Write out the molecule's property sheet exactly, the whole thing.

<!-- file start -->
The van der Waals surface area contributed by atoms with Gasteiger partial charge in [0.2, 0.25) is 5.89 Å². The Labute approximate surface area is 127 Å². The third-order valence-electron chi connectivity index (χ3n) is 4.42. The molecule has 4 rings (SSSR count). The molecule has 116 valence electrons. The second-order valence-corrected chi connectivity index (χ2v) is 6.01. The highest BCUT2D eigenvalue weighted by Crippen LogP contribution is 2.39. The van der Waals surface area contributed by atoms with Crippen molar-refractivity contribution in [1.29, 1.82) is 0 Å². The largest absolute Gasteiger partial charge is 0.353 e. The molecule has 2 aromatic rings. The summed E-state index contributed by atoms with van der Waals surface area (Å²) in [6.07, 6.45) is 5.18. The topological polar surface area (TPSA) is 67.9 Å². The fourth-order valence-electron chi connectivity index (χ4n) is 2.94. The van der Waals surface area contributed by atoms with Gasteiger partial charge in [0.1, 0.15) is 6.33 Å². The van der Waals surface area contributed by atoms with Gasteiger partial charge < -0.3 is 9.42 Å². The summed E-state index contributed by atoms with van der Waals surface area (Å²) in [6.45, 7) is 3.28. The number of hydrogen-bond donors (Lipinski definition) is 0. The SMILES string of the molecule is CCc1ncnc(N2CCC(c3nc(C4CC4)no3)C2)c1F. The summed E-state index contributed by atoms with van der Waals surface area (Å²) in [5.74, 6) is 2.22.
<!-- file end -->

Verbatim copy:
The van der Waals surface area contributed by atoms with Gasteiger partial charge in [0.2, 0.25) is 5.89 Å². The Labute approximate surface area is 127 Å². The third-order valence-electron chi connectivity index (χ3n) is 4.42. The molecule has 4 rings (SSSR count). The molecule has 116 valence electrons. The second-order valence-corrected chi connectivity index (χ2v) is 6.01. The highest BCUT2D eigenvalue weighted by Crippen LogP contribution is 2.39. The van der Waals surface area contributed by atoms with Crippen molar-refractivity contribution in [1.29, 1.82) is 0 Å². The largest absolute Gasteiger partial charge is 0.353 e. The molecule has 2 aromatic rings. The summed E-state index contributed by atoms with van der Waals surface area (Å²) in [6.07, 6.45) is 5.18. The topological polar surface area (TPSA) is 67.9 Å². The fourth-order valence-electron chi connectivity index (χ4n) is 2.94. The van der Waals surface area contributed by atoms with Gasteiger partial charge in [0.1, 0.15) is 6.33 Å². The van der Waals surface area contributed by atoms with Gasteiger partial charge < -0.3 is 9.42 Å². The summed E-state index contributed by atoms with van der Waals surface area (Å²) in [6.45, 7) is 3.28. The number of hydrogen-bond donors (Lipinski definition) is 0. The SMILES string of the molecule is CCc1ncnc(N2CCC(c3nc(C4CC4)no3)C2)c1F. The summed E-state index contributed by atoms with van der Waals surface area (Å²) in [5.74, 6) is 2.22.